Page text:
Review :: The Dark Knight Rises
July 23rd 2012
The Dark Knight Rises picks up 8 years after The Dark Knight, with Bruce Wayne having morphed from a bad-ass crime fighting ninja into a sad, busted old weirdo, isolated in his mansion and hobbling on a cane. He is still moping about the climax of the last film, where Batman assumed the guilt for Harvey Dent’s crime spree so that he could be upheld as a hero and inspire the Dent Act which has cleaned up the streets. The movie probably could have spent one or two of its 170 odd minutes explaining how it did this but no matter, because Anne Hathaway’s cat burglar is after Bruce Wayne’s fingerprints, and a mysterious mercenary called Bane has improbably teamed up with Ben Mendlesohn for reasons unknown. All of which inspires Bruce Wayne to start practicing his silly Bat Growl again and step back into the shadows, much to poor old Alfred’s dismay. I am not joking about Ben Mendlesohn by the way. He is totally in this.
Christopher Nolan‘s third Batman film comes not just after the stunning commercial and critical success of The Dark Knight, but the far riskier and ambitious Inception. This obviously inspired Warner Brothers to grant him whatever resources he wanted, because this movie is massive. It’s not immediately obvious, but as the giant plot slowly comes into focus you start to get a feeling for the scale of Nolan’s ambition as he plunges Gotham City into utter chaos and anarchy over several months, and gives Bruce Wayne a long and complex arc that unlike just about any other comic book film, actually has a conclusion. And he pulls all of this off without the tricks that most directors rely on. A film of this scale now would use 3 or 4 units to shoot everything, Nolan uses one. Unlike every blockbuster this year, he has shot on film, not digital, using the massive, pain in the arse IMAX cameras for over an hour of the film. I’ve seen it in both formats now, and if its at all possible, you should try and get to Darling Harbour.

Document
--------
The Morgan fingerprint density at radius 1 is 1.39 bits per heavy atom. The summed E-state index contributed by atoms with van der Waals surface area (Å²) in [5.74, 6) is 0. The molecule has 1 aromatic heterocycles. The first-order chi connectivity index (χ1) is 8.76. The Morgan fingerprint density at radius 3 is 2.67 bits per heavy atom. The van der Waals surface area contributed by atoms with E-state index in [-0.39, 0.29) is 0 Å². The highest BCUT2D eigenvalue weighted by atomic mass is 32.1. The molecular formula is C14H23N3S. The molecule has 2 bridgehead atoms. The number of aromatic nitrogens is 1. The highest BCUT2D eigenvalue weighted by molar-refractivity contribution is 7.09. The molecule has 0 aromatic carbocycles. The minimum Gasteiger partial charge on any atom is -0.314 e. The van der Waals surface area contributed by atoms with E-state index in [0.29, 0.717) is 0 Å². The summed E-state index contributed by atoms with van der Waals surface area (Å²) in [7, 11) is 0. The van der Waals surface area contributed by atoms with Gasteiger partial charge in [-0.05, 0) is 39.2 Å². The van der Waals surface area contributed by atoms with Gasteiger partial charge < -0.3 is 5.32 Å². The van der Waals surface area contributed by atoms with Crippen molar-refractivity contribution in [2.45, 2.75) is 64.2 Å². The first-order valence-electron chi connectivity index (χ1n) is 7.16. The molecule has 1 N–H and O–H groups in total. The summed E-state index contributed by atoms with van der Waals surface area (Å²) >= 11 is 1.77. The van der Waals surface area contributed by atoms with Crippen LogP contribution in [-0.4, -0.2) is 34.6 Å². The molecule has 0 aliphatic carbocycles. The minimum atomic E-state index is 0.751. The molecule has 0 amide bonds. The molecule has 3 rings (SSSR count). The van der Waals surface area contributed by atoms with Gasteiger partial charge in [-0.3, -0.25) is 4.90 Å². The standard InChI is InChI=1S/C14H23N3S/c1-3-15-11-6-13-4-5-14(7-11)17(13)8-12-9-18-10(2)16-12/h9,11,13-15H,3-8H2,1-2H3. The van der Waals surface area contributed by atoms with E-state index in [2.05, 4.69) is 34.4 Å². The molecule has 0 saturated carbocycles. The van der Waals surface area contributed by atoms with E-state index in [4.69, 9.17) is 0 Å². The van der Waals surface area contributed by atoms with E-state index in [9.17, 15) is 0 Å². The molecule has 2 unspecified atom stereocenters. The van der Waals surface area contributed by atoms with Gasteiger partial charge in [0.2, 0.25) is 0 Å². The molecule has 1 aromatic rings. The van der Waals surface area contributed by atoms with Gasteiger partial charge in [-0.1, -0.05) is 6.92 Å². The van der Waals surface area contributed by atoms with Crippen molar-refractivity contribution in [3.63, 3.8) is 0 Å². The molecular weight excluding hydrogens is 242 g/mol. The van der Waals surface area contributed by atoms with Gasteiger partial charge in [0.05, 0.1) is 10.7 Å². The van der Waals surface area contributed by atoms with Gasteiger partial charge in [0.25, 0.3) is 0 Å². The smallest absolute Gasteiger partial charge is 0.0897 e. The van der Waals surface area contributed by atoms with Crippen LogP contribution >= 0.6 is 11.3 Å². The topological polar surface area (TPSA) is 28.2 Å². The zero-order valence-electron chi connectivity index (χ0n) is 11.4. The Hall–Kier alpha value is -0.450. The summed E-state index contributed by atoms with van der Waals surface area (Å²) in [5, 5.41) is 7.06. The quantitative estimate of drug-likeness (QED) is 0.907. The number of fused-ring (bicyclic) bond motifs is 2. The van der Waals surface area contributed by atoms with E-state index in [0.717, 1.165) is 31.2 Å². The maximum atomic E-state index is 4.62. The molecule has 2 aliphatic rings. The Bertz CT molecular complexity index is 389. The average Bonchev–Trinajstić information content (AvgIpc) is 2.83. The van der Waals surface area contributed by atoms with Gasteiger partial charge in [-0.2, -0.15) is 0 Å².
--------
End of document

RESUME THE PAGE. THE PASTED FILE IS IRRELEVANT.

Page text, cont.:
It’s also a profoundly flawed film by the way. It has some big themes on its mind, particularly topical in the wake of ‘occupy’, but I don’t really know what it has to say about them. Politically it’s a bit of a nightmare in fact, much like The Dark Knight was. If you prod at the plot too much you can see holes of almost Prometheus proportions. I understand what Bane is trying to do for instance, but when you think about his actual plan, how he intends to do it, it’s seriously ridiculous and obviously motivated not by the actions of a madman, but by Nolan and his brother Jonathon sitting at a computer and figuring out how they can get to the ending that they had in mind for Bruce Wayne when they were writing the thing. But I only noticed some of this while the film was thundering along in front of me with Hans Zimmer’s demented screeching score fraying my nerves, and didn’t care about it a bit because the film is so ridiculously entertaining. Its not as good as the last film, but not many are. Tom Hardy’s Bane is intriguing, but not nearly as magnetic as Heath Ledger‘s Joker. His mask is an interesting idea, but doesn’t really work on camera, more so given the weird stuffy British accent Hardy employs. Hathaway is fantastic as Catwoman (though she is never actually called that), but is left always at the edge of the plot, looking for a way in. Really though, I’m picking flaws in a movie that’s operating on a different level compared to most of what we get served up. The Dark Knight Rises is pretty damn good, don’t miss it.